© Copyright Policy - open-access
Related In: Results  -  Collection

License
Show All Figures
getmorefigures.php?uid=PMC4643806&req=5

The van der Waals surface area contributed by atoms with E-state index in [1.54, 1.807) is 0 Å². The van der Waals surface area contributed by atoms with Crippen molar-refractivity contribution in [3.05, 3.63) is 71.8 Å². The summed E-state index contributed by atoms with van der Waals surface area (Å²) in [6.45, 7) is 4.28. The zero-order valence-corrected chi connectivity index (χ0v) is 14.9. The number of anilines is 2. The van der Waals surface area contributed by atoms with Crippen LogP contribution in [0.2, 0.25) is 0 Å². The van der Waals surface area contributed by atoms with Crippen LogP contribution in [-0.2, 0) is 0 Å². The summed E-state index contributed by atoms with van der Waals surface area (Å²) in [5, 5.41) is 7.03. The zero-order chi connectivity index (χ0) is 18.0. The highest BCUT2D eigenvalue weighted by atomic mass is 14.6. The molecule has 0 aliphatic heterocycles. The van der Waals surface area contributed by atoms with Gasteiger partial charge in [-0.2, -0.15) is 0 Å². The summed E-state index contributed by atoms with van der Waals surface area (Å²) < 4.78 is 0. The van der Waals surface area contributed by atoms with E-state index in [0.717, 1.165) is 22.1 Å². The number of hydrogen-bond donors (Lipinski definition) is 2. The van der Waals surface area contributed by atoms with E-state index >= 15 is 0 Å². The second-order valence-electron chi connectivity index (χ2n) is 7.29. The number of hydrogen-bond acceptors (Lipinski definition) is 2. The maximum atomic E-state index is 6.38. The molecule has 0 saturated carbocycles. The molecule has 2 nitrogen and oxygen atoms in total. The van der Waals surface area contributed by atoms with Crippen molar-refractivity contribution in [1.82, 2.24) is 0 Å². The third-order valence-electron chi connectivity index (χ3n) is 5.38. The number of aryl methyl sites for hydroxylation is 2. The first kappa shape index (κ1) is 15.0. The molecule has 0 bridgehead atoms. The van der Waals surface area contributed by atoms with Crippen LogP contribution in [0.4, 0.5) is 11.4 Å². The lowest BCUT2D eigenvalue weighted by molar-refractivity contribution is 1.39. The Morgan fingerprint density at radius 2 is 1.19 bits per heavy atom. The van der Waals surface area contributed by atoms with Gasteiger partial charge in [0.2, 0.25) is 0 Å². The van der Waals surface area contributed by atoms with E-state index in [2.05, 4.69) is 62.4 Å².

Figure 1: Activity time, foraging mode, and pupil shape.(A) Different pupil shapes. From top to bottom: vertical-slit pupil of the domestic cat, vertically elongated (subcircular) pupil of the lynx, circular pupil of man, and horizontal pupil of the domestic sheep. (B) Pupil shape as a function of foraging mode and diel activity. The axes are pupil shape [vertically elongated, subcircular (but elongated vertically), circular, or horizontally elongated] and foraging mode (herbivorous prey, active predator, or ambush predator). Each dot represents a species. Colors represent diel activity: yellow, red, and blue for diurnal, polyphasic, and nocturnal, respectively. The dots in each bin have been randomly offset to avoid overlap. (C) Results of statistical tests on the relationship between foraging, activity, and pupil shape. Multinomial logistic regression tests were conducted with foraging mode, activity time, and pupil shape as factors and genus as a covariate. Relative-risk ratios were computed for having a circular, subcircular, or vertical-slit pupil relative to having a horizontal pupil as a function of foraging mode or diel activity. Activity time proceeded from diurnal to polyphasic to nocturnal. Foraging mode proceeded from herbivorous prey to active predator to ambush predator. When the relative-risk ratio is greater than 1, the directional change in the independent variable (foraging or activity) was associated with a greater probability of having the specified pupil shape than a horizontal pupil.